How to Write a Descriptive Essay: 5 Useful Tips for Students

How to Write a Descriptive Essay

Before we dive into how to write a descriptive essay, let’s take moment to look at what a descriptive essay is. A descriptive essay is an essay that describes a person, place, or thing in such a way that the reader can visualize the imagery of what is being said.

Many descriptive essays are touching, funny, or dramatic. A descriptive essay involves writing a living story about a person, place, event, or situation. The state of mind will depend on the details you want to incorporate. Good descriptive essays often contain a mix of elements, both humorous and dramatic, though one may be emphasized over the other. So, you must choose the details carefully, and be confident to explore new horizons, even if at first glance seems insignificant to you. Sometimes a small gesture, a glance, or an event may carry a symbolic weight, and make the essay more meaningful.

Your first task when writing a descriptive essay is to choose a topic that has many interesting parts or qualities to cover. Unless you have a vivid imagination, it will be somewhat difficult to write on a simple object like a comb, so it would be most beneficial to compare a few topics first to make sure they are viable. The next challenge is to find the best way to describe the chosen topic in a way that conveys a full experience to the reader, so that they can see, hear, and feel through your words.

1. Outline your ideas

As with all writing, the writing stage is the key to a successful descriptive essay. Since the purpose of the essay is to paint a mental picture of a specific subject, it helps to make a list of everything you associate with your subject. For example, if your topic is the farm where you visited your grandparents as a child, you would list all the things you associate with that location. Your list should include both the general attributes associated with a farm and the more personal and specific items that make it special to you and the reader.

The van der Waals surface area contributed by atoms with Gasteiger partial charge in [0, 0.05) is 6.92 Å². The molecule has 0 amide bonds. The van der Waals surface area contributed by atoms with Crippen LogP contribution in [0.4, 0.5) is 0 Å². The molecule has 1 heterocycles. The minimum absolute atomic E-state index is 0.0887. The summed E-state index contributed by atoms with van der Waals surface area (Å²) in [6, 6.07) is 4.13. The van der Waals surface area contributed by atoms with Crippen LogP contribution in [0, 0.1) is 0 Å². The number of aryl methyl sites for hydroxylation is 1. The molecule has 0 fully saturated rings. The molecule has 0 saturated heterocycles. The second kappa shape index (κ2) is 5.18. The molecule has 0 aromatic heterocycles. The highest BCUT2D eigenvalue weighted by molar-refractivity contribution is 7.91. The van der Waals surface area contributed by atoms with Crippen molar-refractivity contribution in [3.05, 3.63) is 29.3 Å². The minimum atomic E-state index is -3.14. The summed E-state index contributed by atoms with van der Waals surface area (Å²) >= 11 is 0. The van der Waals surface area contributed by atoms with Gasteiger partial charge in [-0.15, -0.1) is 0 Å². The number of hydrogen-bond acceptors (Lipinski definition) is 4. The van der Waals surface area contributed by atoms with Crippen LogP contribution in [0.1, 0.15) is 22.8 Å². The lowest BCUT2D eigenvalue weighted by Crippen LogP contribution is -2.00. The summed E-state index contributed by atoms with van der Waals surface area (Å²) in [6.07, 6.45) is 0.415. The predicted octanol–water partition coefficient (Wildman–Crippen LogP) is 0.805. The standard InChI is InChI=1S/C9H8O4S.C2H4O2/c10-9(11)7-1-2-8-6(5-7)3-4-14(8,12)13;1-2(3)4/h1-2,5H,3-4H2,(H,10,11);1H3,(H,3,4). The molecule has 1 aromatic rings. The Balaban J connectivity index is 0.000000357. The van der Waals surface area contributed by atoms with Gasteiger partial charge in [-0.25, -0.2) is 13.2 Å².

Start with general details then add the unique details. By tying these details together, you can make the essay more accessible to the reader. Making these lists will allow you to see how you can relate the items in each list together. At this point, you need to determine the correct order for the items you will be describing. When you are describing an object, you need to decide whether you want to describe its appearance from top to bottom or side to side.

Remember that it is important to start your essay at a general level and work towards the details. Start by describing a simple five paragraph essay with three main topics. Then start building the body of your work. As you build your paragraphs, you should avoid confusing the reader by immediately bombarding them with unfamiliar information; you must work your way into your subject in your introductory paragraph.

2. Use Sensory details

Another simple rule of thumb to remember is “show don’t say”. If you want to describe a feeling or an action, you must reinvent it through the senses rather than just expressing it. Also, paints a picture and puts the reader in the scene that will make it exciting for the reader. Note, what your reader needs and wants to know is the excitatory factor, so describe what you can see, hear, smell, touch, and taste. Describing sensory details (sight, smell, sound, touch, taste) is an important part of a descriptive essay. For example, instead of describing a tree in your garden by saying “There are flowers in the forest,” write how it looks, smells, and feels. Describing how you feel will get the attention of your reader once they have pictorial idea of what is embedded in your essay.